PEKIN, Ill. -
The new federal tax on cigarettes and the proposed $1 state cigarette tax increase has some smokers up in arms as they try to figure out how they will deal with the higher cost.
“I think it’s wrong taking away our cigarettes,” said Donald Bogart, 69, of Pekin, as he stood outside the Boardwalk Tavern on Court Street smoking a Doral. “And that’s what they’re doing to a lot of people.
“This wouldn’t have happened 30 years ago. I’ve been smoking for 50 years and I’m not going to give them up. They’re taking a part of people’s lives away from them. It’s a bunch of baloney — people come back from fighting a war and have to pay $50 for a carton of cigarettes. That’s wrong. And I’m 69 years old and can’t sit in a bar and have a cigarette with my beer.”
Bogart, who is on Social Security, said the new tax will hurt people on fixed incomes. When he started smoking, he paid 10 cents for a pack, he said.
A 61-cent budget deficit. The state tax is now 98 cents., which took effect , was instituted by the federal government to fund health care. On the heels of that, the Illinois Senate Thursday approved a bill that would raise the state cigarette tax by $1 to help fill an $11.5 billion
The new tax is not affecting just smokers. Local businesses are noticing the effects as well.
“We’re paying for everything,” said Mike Gardner, owner of two Ace Liquor stores in Pekin. The city recently instituted a 2 percent sales tax on package liquor.
“I just got notice from the federal government that I have to pay $6.01 for every carton of cigarettes I have in stock,” Gardner said. “That’s a lot of money. Cigarettes accounts for 20 percent of my business at my Fifth Street store. I can’t sell cigarettes at the Derby Street store because of my lease agreement. The landlord has an agreement with a cigarette store in the plaza that no other business would be allowed to sell them.”
Gardner, who did not know about the proposed state tax increase until the Daily Times asked him about it Friday, said those on fixed income will suffer the most. He said he has seen two male smokers who “are beside themselves” about the new tax.
“Jeez — another dollar,” he said. “If sales drop, that is definitely going to hurt businesses.”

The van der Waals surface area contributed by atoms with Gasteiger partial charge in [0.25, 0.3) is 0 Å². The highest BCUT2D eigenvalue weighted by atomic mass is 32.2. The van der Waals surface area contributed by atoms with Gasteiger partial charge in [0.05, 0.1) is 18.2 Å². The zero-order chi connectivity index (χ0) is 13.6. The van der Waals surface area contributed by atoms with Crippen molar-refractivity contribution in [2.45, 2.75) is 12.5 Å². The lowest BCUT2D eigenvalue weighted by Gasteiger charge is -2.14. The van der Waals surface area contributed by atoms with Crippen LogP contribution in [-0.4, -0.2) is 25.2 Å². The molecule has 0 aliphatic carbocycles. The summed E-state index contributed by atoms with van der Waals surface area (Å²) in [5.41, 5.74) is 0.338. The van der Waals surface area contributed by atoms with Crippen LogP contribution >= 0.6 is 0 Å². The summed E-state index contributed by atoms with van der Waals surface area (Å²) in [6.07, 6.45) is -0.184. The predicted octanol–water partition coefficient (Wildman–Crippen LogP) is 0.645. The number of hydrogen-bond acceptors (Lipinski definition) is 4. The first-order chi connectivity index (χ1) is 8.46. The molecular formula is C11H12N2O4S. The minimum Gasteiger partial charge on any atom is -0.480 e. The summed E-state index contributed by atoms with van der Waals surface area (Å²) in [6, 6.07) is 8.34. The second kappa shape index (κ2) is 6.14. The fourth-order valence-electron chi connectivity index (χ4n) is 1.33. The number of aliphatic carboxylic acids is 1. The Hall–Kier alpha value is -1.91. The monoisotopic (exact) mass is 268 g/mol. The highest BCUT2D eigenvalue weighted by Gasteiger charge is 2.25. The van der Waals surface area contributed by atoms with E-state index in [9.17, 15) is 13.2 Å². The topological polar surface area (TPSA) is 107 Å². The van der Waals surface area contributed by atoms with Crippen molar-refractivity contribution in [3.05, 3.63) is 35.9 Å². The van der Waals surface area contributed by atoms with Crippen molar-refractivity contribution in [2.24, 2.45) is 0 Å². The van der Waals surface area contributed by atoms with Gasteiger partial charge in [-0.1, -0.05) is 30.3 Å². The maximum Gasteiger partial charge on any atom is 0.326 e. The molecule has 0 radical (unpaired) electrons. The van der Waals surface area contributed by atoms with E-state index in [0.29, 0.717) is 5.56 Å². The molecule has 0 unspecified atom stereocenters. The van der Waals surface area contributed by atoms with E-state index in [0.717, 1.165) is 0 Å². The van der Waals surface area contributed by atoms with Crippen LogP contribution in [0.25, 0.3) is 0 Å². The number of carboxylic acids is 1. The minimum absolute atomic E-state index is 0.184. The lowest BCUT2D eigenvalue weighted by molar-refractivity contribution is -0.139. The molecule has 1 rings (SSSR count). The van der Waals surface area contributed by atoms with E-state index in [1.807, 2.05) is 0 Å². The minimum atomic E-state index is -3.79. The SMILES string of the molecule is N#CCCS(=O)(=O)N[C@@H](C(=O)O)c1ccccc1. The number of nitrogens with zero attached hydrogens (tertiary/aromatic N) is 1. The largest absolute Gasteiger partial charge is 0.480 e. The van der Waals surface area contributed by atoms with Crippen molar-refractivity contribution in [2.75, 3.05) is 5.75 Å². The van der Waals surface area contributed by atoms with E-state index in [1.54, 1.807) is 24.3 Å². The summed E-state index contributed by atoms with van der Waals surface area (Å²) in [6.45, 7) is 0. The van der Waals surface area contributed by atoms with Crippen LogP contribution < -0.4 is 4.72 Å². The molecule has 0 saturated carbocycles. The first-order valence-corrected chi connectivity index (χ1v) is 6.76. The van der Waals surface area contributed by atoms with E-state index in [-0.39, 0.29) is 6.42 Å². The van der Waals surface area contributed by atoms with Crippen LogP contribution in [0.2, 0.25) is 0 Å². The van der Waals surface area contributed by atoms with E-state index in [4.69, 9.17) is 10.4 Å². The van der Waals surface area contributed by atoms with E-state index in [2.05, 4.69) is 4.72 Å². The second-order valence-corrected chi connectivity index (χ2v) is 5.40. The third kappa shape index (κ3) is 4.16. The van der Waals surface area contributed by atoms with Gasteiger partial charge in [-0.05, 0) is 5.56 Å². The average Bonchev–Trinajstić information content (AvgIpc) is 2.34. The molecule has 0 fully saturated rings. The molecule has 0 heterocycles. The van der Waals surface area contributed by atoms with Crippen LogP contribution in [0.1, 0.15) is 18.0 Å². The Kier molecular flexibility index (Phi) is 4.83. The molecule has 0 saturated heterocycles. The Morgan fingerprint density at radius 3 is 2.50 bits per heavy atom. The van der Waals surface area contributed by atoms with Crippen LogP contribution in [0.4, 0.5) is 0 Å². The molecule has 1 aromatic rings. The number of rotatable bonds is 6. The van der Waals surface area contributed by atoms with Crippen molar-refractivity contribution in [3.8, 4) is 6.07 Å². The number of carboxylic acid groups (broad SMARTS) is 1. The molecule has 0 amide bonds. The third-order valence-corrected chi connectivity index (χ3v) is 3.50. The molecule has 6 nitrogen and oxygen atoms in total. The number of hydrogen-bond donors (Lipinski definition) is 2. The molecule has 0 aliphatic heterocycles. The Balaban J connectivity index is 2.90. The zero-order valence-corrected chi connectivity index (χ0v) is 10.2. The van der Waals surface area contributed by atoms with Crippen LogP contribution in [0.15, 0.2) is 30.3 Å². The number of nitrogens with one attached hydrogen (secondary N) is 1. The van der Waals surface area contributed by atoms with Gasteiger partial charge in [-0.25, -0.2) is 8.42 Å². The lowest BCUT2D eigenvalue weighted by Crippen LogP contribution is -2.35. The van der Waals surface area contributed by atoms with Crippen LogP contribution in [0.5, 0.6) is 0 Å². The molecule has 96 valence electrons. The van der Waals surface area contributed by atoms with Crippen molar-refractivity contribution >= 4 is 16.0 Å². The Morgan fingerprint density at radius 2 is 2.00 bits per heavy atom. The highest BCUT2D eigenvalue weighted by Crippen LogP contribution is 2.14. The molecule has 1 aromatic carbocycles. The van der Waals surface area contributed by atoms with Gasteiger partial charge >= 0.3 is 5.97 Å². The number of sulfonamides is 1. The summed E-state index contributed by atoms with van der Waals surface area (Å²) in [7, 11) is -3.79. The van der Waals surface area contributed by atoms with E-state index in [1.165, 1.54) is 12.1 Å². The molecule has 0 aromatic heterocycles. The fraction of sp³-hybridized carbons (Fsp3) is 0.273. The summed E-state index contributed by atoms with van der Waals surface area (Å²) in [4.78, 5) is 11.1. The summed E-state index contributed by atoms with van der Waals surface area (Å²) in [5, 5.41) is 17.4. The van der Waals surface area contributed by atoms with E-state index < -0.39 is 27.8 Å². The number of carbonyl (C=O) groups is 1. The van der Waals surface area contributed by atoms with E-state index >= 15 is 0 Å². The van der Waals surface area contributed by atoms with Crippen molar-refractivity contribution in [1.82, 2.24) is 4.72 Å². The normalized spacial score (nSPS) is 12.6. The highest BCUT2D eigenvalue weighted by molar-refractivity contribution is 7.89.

Gardner sees a drop in sales every time the tax on cigarettes increases, he said, but sales pick back up after a while.
“It’s sticker shock,” he said. “After a while, people will get used to the price and buy again. I’m sure when the city liquor taxmany people will gripe, but after a while they will get used to it.”
Lucky Mart Manager Amy Habal said she only sold five packs of cigarettes Thursday after Wednesday’s federal tax increase. In an effort to bring in customers, she dropped the price of a pack of Marlboros from $5.50 a pack to $4.79.
“Sales are down about 60 percent,” she said. “It really cuts into our business.”
Sales at Discount Tobacco, on the other hand, have been up. The shelves behind the sales counter were virtually bare Friday as the store awaited two new shipments. Manager Vickie Frost said she had customers lined up looking for bargains Friday. People came in to stock up before the federal tax started, she said, and she sold her last carton of Kools.
“We’ve had a lot of people coming in buying ahead,” she said. “On March 31 we were pretty much wiped out of everything.
“The price for roll-your-own products went up the most. People are paying $10 for a 6-ounce bag of tobacco.”
Frost said she also took advantage of the lower prices before the federal tax went in effect. The price of a carton of small cigars was going up by $10 a carton on Wednesday, she said, so she bought 10 cartons for her husband and put them away.
Habal said she has heard the same things from customers that she has always hears after a tax increase: People want to quit.
American Heart Association President Dr. Timothy Gardner said the recession and the higher taxes could help people see the need to give up cigarettes.
The tax increase “is a terrific public health move by the federal government,” he said. “Every time that the tax on tobacco goes up, the use of cigarettes goes down.”
About one in five adults in the United States smokes cigarettes. According to the Centers for Disease Control and Prevention, smoking results in an around 443,000 premature deaths each year. Smoking is a major contributor to heart disease, cancer and lung disease, and it costs the economy $193 billion in health care expenses and lost time from work.
Pekin resident Dan Weaver, a smoker of 12 years, said the tax is not fair. He said he smokes because it relaxes him and relieves stress.
“I think if they are going to tax anything it should be something everybody uses — not just the users,” said Weaver. “It does kind of p— me off.
“I have a friend that said a couple of years ago cigarette taxes were used for road projects. He said, ‘If I’m paying for it I don’t want nonsmokers driving on my roads.’”
Just to be on the safe side regarding his income, Bogart said he bought nicotine patches Friday in case he changes his mind.
The Associated Press contributed to this report.